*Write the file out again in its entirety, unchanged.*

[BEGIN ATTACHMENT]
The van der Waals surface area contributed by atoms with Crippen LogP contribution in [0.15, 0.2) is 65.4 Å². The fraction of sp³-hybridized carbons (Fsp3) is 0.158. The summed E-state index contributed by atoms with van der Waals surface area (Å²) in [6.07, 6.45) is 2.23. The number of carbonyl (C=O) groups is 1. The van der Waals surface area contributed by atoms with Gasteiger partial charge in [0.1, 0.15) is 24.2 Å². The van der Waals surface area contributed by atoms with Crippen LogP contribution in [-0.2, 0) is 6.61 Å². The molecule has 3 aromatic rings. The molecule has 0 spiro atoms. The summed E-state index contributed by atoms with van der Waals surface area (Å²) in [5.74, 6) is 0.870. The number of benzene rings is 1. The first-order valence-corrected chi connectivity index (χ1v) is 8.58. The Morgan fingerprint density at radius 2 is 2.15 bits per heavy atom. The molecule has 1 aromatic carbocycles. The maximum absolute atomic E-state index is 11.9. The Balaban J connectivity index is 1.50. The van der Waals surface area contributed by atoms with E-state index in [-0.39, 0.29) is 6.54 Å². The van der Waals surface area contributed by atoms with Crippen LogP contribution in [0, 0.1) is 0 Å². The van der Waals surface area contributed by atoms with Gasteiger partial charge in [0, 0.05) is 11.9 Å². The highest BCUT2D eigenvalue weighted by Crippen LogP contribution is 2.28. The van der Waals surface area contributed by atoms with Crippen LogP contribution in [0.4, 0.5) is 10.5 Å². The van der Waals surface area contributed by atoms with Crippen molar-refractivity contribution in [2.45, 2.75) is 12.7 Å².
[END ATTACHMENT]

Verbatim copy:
The van der Waals surface area contributed by atoms with Crippen LogP contribution in [0.15, 0.2) is 65.4 Å². The fraction of sp³-hybridized carbons (Fsp3) is 0.158. The summed E-state index contributed by atoms with van der Waals surface area (Å²) in [6.07, 6.45) is 2.23. The number of carbonyl (C=O) groups is 1. The van der Waals surface area contributed by atoms with Gasteiger partial charge in [0.1, 0.15) is 24.2 Å². The van der Waals surface area contributed by atoms with Crippen LogP contribution in [-0.2, 0) is 6.61 Å². The molecule has 3 aromatic rings. The molecule has 0 spiro atoms. The summed E-state index contributed by atoms with van der Waals surface area (Å²) in [5.74, 6) is 0.870. The number of benzene rings is 1. The first-order valence-corrected chi connectivity index (χ1v) is 8.58. The Morgan fingerprint density at radius 2 is 2.15 bits per heavy atom. The molecule has 1 aromatic carbocycles. The maximum absolute atomic E-state index is 11.9. The Balaban J connectivity index is 1.50. The van der Waals surface area contributed by atoms with E-state index in [-0.39, 0.29) is 6.54 Å². The van der Waals surface area contributed by atoms with Crippen LogP contribution in [0, 0.1) is 0 Å². The van der Waals surface area contributed by atoms with Gasteiger partial charge in [0, 0.05) is 11.9 Å². The highest BCUT2D eigenvalue weighted by Crippen LogP contribution is 2.28. The van der Waals surface area contributed by atoms with Crippen LogP contribution in [0.4, 0.5) is 10.5 Å². The van der Waals surface area contributed by atoms with Crippen molar-refractivity contribution in [2.45, 2.75) is 12.7 Å².